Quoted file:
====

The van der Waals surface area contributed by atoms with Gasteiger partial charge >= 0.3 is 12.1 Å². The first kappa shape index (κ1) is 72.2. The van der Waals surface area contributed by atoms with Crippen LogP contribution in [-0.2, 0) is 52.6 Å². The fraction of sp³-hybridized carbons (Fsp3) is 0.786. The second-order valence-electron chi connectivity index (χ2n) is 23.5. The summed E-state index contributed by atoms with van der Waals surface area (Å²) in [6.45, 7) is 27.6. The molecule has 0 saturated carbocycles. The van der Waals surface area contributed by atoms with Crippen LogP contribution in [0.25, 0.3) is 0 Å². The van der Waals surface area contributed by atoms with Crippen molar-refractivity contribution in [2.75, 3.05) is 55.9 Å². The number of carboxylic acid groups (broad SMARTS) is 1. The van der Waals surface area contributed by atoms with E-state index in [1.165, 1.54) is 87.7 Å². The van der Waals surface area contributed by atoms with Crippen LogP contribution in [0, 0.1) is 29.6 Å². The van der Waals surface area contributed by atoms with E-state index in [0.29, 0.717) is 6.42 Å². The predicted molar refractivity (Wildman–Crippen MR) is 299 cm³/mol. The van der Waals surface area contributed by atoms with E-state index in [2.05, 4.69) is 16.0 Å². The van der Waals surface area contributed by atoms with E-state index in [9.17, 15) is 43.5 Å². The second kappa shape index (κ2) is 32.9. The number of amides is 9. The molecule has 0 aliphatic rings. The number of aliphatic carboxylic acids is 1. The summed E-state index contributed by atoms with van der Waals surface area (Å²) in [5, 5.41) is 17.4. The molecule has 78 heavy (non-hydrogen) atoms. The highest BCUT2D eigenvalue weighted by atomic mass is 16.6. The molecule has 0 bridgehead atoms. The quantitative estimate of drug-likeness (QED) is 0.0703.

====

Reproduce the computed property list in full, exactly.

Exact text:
The van der Waals surface area contributed by atoms with Gasteiger partial charge >= 0.3 is 12.1 Å². The first kappa shape index (κ1) is 72.2. The van der Waals surface area contributed by atoms with Crippen LogP contribution in [-0.2, 0) is 52.6 Å². The fraction of sp³-hybridized carbons (Fsp3) is 0.786. The second-order valence-electron chi connectivity index (χ2n) is 23.5. The summed E-state index contributed by atoms with van der Waals surface area (Å²) in [6.45, 7) is 27.6. The molecule has 0 saturated carbocycles. The van der Waals surface area contributed by atoms with Crippen LogP contribution in [0.25, 0.3) is 0 Å². The van der Waals surface area contributed by atoms with Crippen molar-refractivity contribution in [2.75, 3.05) is 55.9 Å². The number of carboxylic acid groups (broad SMARTS) is 1. The van der Waals surface area contributed by atoms with E-state index in [1.165, 1.54) is 87.7 Å². The van der Waals surface area contributed by atoms with Crippen LogP contribution in [0, 0.1) is 29.6 Å². The van der Waals surface area contributed by atoms with E-state index in [0.29, 0.717) is 6.42 Å². The predicted molar refractivity (Wildman–Crippen MR) is 299 cm³/mol. The van der Waals surface area contributed by atoms with E-state index in [2.05, 4.69) is 16.0 Å². The van der Waals surface area contributed by atoms with E-state index in [9.17, 15) is 43.5 Å². The second kappa shape index (κ2) is 32.9. The number of amides is 9. The molecule has 0 aliphatic rings. The number of aliphatic carboxylic acids is 1. The summed E-state index contributed by atoms with van der Waals surface area (Å²) in [5, 5.41) is 17.4. The molecule has 78 heavy (non-hydrogen) atoms. The highest BCUT2D eigenvalue weighted by atomic mass is 16.6. The molecule has 0 bridgehead atoms. The quantitative estimate of drug-likeness (QED) is 0.0703.